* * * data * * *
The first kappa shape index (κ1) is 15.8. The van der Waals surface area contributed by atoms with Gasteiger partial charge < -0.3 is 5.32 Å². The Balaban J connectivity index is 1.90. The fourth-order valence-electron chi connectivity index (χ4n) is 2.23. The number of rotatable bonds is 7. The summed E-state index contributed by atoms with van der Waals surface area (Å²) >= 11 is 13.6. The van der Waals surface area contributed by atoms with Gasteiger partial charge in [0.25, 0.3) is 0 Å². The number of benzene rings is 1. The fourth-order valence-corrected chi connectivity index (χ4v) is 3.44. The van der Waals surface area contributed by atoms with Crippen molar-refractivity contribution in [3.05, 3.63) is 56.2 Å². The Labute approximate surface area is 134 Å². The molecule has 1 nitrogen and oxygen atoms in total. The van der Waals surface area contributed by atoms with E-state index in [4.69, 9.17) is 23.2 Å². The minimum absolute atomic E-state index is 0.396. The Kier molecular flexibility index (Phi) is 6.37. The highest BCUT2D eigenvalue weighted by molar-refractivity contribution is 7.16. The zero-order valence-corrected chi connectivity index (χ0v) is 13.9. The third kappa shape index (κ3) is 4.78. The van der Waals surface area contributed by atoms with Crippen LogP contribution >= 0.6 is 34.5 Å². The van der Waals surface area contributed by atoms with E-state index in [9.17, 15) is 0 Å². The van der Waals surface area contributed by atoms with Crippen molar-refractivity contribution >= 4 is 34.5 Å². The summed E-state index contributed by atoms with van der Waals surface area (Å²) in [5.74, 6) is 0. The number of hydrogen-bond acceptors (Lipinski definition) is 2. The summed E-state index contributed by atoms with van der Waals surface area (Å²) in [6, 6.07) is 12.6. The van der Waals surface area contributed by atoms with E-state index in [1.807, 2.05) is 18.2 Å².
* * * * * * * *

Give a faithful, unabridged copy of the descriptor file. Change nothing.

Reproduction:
The first kappa shape index (κ1) is 15.8. The van der Waals surface area contributed by atoms with Gasteiger partial charge < -0.3 is 5.32 Å². The Balaban J connectivity index is 1.90. The fourth-order valence-electron chi connectivity index (χ4n) is 2.23. The number of rotatable bonds is 7. The summed E-state index contributed by atoms with van der Waals surface area (Å²) >= 11 is 13.6. The van der Waals surface area contributed by atoms with Gasteiger partial charge in [0.25, 0.3) is 0 Å². The number of benzene rings is 1. The fourth-order valence-corrected chi connectivity index (χ4v) is 3.44. The van der Waals surface area contributed by atoms with Crippen molar-refractivity contribution in [3.05, 3.63) is 56.2 Å². The Labute approximate surface area is 134 Å². The molecule has 1 nitrogen and oxygen atoms in total. The van der Waals surface area contributed by atoms with E-state index in [4.69, 9.17) is 23.2 Å². The minimum absolute atomic E-state index is 0.396. The Kier molecular flexibility index (Phi) is 6.37. The highest BCUT2D eigenvalue weighted by molar-refractivity contribution is 7.16. The zero-order valence-corrected chi connectivity index (χ0v) is 13.9. The third kappa shape index (κ3) is 4.78. The van der Waals surface area contributed by atoms with Crippen LogP contribution >= 0.6 is 34.5 Å². The van der Waals surface area contributed by atoms with E-state index in [9.17, 15) is 0 Å². The van der Waals surface area contributed by atoms with Crippen molar-refractivity contribution >= 4 is 34.5 Å². The summed E-state index contributed by atoms with van der Waals surface area (Å²) in [5.74, 6) is 0. The number of hydrogen-bond acceptors (Lipinski definition) is 2. The summed E-state index contributed by atoms with van der Waals surface area (Å²) in [6, 6.07) is 12.6. The van der Waals surface area contributed by atoms with E-state index in [1.807, 2.05) is 18.2 Å².